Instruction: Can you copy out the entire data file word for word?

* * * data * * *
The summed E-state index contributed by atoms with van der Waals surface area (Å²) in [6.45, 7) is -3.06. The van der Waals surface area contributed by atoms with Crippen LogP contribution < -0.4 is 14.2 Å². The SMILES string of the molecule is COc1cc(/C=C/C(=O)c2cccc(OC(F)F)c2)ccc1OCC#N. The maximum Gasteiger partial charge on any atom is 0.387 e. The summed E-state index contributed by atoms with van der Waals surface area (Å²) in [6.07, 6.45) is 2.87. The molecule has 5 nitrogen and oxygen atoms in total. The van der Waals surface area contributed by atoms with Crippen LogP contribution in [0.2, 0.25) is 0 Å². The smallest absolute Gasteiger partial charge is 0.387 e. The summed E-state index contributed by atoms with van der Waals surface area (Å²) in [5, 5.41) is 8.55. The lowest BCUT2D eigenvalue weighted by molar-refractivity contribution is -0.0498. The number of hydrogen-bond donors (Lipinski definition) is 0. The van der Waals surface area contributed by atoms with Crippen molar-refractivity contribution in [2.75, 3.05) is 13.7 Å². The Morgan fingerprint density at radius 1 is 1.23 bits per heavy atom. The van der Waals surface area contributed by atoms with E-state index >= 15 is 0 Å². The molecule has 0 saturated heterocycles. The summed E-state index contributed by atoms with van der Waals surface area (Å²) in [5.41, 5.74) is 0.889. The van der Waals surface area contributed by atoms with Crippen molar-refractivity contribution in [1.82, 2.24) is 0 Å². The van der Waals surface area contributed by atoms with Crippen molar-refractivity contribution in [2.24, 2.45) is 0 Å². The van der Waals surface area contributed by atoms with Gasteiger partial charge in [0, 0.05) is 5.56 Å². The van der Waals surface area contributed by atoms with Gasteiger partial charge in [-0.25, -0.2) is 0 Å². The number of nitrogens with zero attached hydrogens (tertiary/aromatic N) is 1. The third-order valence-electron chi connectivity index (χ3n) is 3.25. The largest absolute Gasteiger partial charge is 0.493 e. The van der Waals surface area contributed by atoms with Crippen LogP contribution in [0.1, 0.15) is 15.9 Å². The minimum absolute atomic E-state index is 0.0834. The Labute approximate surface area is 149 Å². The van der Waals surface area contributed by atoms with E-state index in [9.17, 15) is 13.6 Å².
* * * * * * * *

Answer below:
The summed E-state index contributed by atoms with van der Waals surface area (Å²) in [6.45, 7) is -3.06. The van der Waals surface area contributed by atoms with Crippen LogP contribution < -0.4 is 14.2 Å². The SMILES string of the molecule is COc1cc(/C=C/C(=O)c2cccc(OC(F)F)c2)ccc1OCC#N. The maximum Gasteiger partial charge on any atom is 0.387 e. The summed E-state index contributed by atoms with van der Waals surface area (Å²) in [6.07, 6.45) is 2.87. The molecule has 5 nitrogen and oxygen atoms in total. The van der Waals surface area contributed by atoms with Crippen LogP contribution in [0.2, 0.25) is 0 Å². The smallest absolute Gasteiger partial charge is 0.387 e. The summed E-state index contributed by atoms with van der Waals surface area (Å²) in [5, 5.41) is 8.55. The lowest BCUT2D eigenvalue weighted by molar-refractivity contribution is -0.0498. The number of hydrogen-bond donors (Lipinski definition) is 0. The van der Waals surface area contributed by atoms with Crippen molar-refractivity contribution in [2.75, 3.05) is 13.7 Å². The Morgan fingerprint density at radius 1 is 1.23 bits per heavy atom. The van der Waals surface area contributed by atoms with E-state index >= 15 is 0 Å². The molecule has 0 saturated heterocycles. The summed E-state index contributed by atoms with van der Waals surface area (Å²) in [5.41, 5.74) is 0.889. The van der Waals surface area contributed by atoms with Crippen molar-refractivity contribution in [1.82, 2.24) is 0 Å². The van der Waals surface area contributed by atoms with Crippen molar-refractivity contribution in [2.24, 2.45) is 0 Å². The van der Waals surface area contributed by atoms with Gasteiger partial charge in [0, 0.05) is 5.56 Å². The van der Waals surface area contributed by atoms with Gasteiger partial charge in [-0.25, -0.2) is 0 Å². The number of nitrogens with zero attached hydrogens (tertiary/aromatic N) is 1. The third-order valence-electron chi connectivity index (χ3n) is 3.25. The largest absolute Gasteiger partial charge is 0.493 e. The van der Waals surface area contributed by atoms with Crippen LogP contribution in [0.1, 0.15) is 15.9 Å². The minimum absolute atomic E-state index is 0.0834. The Labute approximate surface area is 149 Å². The van der Waals surface area contributed by atoms with E-state index in [9.17, 15) is 13.6 Å².